Back to the Future: Predictions on eDiscovery from the Bench

Topics: Client Relations, ediscovery, Efficiency, Justice Ecosystem: Workflow, Law Firms, Legal Innovation, Midsize Law Firms Blog Posts, Small Law Firms Blog Posts, Thomson Reuters

eDiscovery

As part of ALM’s Legalweek New York 2018, an esteemed panel of judges gathered for a special discussion, “Back to the Future: Predictions From the Bench”, to look back at events in 2017 and share their predictions for 2018, especially around issues of discovery and ediscovery.

The panel, which was sponsored by Thomson Reuters, included Retired Magistrate Judge James C. Francis IV of the U.S. District Court for the Southern District of New York; U.S. District Judge Xavier Rodriguez of the Western District of Texas; and Retired Magistrate Judge David Waxse of the U.S. District Court for the District of Kansas. The panel was moderated by Mary Mack, executive director of the Association of Certified E-Discovery Specialists (ACEDS) and co-author of eDiscovery for Corporate Counsel.

Mack opened the discussion with two industry observations from 2017: i) more automated techniques are coming to electronic discovery; and ii) the implementation of rule changes to the Federal Rules of Civil Procedure (FRCP), including Rule 37(e), “Failure to Preserve Electronically Stored Information” are important. Zeroing in on Rule 37(e), Mack asked the judges what impact the new rule has on attorneys’ behavior and the inherent authority of courts to impose sanctions for lost electronically stored information (ESI) that required preservation?

Judge Francis observed the new rule had not had the impact the framers intended and there has been no significant reduction in sanctions, although the rule ameliorated some fear in counsel of big sanctions for lost ESI. But, on the other hand, Judge Rodriguez said courts are now hesitating to sanction, and that the framers intent to cut sanctions has come true. Stating the new rule diminished courts’ ability to deter bad behavior, judges are looking to other means to this end — such as Rule 26(g), which aims at discouraging discovery abuse by requiring attorneys or parties to certify that discovery disclosures are complete and correct. Judge Rodriguez also pointed out that Rule 26(g) has been called the most important but the least understood of discovery rules. (See Mancia v. Mayflower Textile Services Co., 253 F.R.D. 354 (D. Md. 2008)).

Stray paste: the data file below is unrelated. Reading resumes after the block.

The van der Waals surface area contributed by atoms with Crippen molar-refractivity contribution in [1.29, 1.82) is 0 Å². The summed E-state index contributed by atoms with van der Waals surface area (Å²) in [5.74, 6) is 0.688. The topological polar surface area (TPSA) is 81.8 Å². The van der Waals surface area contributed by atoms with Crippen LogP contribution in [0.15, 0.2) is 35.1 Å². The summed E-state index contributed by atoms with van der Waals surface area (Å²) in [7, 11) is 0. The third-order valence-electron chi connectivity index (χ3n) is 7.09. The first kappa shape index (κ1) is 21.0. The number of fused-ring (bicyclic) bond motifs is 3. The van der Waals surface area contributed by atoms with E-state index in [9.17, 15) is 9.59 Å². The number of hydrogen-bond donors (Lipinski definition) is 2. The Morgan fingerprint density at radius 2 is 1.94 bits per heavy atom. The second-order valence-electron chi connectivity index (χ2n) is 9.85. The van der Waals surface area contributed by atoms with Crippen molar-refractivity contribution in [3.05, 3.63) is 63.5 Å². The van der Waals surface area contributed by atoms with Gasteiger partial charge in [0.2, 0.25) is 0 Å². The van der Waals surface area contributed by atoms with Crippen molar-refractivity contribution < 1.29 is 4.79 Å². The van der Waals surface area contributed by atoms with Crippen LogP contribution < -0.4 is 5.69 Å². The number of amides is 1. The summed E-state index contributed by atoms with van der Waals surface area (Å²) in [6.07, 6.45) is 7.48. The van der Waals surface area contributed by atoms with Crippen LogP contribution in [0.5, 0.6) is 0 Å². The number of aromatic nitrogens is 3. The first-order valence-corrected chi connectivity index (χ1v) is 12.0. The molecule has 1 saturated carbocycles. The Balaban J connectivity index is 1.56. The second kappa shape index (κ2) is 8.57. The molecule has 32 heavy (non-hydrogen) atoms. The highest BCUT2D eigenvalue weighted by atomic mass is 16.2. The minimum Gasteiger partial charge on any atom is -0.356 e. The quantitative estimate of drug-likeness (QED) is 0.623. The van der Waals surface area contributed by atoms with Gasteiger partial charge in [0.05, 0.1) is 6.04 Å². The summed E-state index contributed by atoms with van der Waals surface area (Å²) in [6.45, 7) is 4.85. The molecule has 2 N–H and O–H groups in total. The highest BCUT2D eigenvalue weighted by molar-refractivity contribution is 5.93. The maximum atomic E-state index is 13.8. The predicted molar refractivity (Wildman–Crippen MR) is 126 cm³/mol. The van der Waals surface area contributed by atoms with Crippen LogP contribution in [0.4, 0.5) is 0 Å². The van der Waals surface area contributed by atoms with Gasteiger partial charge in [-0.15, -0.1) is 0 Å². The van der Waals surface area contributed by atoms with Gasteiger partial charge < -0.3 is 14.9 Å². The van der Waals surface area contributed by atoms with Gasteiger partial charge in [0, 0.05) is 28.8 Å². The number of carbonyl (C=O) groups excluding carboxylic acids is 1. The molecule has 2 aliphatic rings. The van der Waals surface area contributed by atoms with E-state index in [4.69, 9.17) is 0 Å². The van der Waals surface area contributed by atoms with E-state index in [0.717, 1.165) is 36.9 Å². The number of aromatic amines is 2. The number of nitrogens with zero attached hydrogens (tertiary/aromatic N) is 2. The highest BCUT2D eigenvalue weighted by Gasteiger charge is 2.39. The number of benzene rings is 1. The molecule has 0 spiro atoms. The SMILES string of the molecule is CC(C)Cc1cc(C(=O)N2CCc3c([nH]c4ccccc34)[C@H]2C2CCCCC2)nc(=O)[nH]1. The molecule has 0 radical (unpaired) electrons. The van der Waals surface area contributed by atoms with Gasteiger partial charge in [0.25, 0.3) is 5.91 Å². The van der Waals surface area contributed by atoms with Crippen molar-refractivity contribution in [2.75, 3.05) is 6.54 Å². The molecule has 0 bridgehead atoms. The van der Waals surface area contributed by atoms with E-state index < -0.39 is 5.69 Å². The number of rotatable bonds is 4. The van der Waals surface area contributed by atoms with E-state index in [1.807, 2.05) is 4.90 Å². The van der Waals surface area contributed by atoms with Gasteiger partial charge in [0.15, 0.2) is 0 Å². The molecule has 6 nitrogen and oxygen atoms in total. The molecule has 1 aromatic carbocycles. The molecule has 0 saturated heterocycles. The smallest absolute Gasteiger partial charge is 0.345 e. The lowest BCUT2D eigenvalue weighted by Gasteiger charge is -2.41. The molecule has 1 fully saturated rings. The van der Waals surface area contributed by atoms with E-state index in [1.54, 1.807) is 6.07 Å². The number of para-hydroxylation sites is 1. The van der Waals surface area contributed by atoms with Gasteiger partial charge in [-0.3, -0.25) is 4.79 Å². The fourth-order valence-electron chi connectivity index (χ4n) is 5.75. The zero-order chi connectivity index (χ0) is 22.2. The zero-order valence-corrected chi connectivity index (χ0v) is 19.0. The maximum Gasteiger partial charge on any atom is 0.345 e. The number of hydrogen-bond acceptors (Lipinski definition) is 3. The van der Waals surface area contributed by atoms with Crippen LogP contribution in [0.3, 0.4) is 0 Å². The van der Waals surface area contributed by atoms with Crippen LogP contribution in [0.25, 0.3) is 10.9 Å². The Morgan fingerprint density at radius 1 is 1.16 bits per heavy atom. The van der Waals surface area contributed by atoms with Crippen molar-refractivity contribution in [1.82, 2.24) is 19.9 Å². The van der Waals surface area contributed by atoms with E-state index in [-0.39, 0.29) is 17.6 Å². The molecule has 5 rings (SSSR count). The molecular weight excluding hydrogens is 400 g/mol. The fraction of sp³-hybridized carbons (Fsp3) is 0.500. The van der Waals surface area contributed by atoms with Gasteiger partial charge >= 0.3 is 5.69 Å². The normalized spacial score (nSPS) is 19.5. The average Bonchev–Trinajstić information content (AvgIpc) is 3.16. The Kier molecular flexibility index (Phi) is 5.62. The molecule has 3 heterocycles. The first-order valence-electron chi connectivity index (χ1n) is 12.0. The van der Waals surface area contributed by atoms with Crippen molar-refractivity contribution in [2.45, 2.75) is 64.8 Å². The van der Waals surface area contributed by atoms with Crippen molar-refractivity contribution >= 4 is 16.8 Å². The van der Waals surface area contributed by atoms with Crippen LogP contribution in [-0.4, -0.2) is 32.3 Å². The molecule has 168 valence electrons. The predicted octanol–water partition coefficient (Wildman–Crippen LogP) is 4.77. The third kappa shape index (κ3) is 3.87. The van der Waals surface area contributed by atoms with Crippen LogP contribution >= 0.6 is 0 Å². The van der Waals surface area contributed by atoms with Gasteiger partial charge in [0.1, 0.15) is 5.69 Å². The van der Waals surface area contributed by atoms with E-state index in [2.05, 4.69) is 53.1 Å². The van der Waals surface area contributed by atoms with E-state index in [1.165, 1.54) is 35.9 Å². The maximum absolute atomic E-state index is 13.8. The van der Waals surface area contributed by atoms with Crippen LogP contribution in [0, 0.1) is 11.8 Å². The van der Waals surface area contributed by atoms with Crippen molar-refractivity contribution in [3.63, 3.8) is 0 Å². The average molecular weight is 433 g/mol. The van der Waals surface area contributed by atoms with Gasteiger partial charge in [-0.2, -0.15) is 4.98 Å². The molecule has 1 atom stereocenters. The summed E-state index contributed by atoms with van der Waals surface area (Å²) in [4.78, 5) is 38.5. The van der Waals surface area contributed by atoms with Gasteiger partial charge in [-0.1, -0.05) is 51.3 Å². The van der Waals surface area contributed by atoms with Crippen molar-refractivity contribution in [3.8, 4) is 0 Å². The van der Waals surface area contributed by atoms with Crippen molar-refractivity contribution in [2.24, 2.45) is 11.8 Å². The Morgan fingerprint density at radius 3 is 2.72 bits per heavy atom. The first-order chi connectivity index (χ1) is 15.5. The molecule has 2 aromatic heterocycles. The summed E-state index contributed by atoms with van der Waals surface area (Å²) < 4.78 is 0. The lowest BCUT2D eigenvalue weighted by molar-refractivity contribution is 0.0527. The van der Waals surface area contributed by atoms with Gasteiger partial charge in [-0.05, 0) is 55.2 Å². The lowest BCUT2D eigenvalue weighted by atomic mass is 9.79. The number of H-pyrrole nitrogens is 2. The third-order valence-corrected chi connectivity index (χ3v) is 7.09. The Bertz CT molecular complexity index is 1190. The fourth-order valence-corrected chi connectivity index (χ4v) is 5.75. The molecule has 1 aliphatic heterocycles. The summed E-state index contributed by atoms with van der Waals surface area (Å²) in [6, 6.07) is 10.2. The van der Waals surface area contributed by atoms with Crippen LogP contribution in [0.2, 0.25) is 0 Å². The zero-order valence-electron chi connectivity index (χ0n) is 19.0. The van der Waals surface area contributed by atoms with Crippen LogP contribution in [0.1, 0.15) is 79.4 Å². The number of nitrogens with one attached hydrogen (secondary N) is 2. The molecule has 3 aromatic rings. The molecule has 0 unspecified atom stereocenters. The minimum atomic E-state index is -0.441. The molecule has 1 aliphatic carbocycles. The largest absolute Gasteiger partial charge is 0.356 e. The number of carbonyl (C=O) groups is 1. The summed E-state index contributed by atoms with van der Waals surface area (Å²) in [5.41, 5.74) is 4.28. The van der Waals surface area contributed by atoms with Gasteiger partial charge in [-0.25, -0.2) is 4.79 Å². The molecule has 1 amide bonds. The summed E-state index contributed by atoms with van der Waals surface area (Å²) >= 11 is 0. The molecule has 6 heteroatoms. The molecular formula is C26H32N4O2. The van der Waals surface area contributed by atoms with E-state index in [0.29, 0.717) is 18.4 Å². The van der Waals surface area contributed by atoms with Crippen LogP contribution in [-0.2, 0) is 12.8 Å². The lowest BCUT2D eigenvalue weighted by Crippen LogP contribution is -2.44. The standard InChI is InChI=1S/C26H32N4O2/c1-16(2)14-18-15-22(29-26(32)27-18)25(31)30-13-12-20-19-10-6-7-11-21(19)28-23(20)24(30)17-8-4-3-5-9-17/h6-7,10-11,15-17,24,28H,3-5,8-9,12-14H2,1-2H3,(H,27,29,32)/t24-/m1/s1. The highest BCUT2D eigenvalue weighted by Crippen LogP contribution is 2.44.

To learn more about the FRCP Amendments impacting ediscovery and what this means for you, listen to the on-demand webinar, Practical Guidance on the FRCP Amendments.


Judge Waxse said to look to the purpose of the rules, as stated in Rule 1: “to secure the just, speedy, and inexpensive determination of every action and proceeding.” He said cooperation is the way to accomplish discovery purposes, adding that “litigation is to get disputes resolved not a place for lawyers to play.”

When Mack asked if the change in the scope of discovery to consider proportionality early in a case has streamlined the discovery process, all the judges were in agreement that attorneys were not yet prepared to tackle proportionality up-front. Although the rule has had a “beneficial effect,” said Judge Francis, because now motions and objections are better “formed and supported.”

As far as highlighting the most important ediscovery case(s) of 2017, the  judges shared their own opinions as to the most impactful cases of the previous year. Judge Rodriguez thought there was nothing earth-shattering that happened, but did acknowledge that the inherent authority of federal courts to sanction bad faith conduct still lived in the U.S. Supreme Court’s decision in Goodyear Tire and Rubber Co. v. Haeger, but noted that Goodyear limited the sanction to awarding fees that the innocent party incurred because of discovery misconduct.

Judge Francis cited the importance of Winfield v. City of New York, as an example of a new judge on the bench engaging in sophisticated analysis of ediscovery and technology-assisted review (TAR). Judge Waxse relied on a group of cases applying Fourth Amendment protections to search warrants for ESI.

In closing, Mack wondered how the Supreme Court would decide the U.S. Department of Justice’s case against Microsoft over access to emails stored on the Redmond, Washington-based company’s servers in Ireland. Judge Francis, who decided against Microsoft in the case, noted  the company “has done a terrific public relations job.” He stood firm in his position that the buttons for Microsoft to push to get the information are in Redmond, but said, “The court will decide as narrowly as possible.”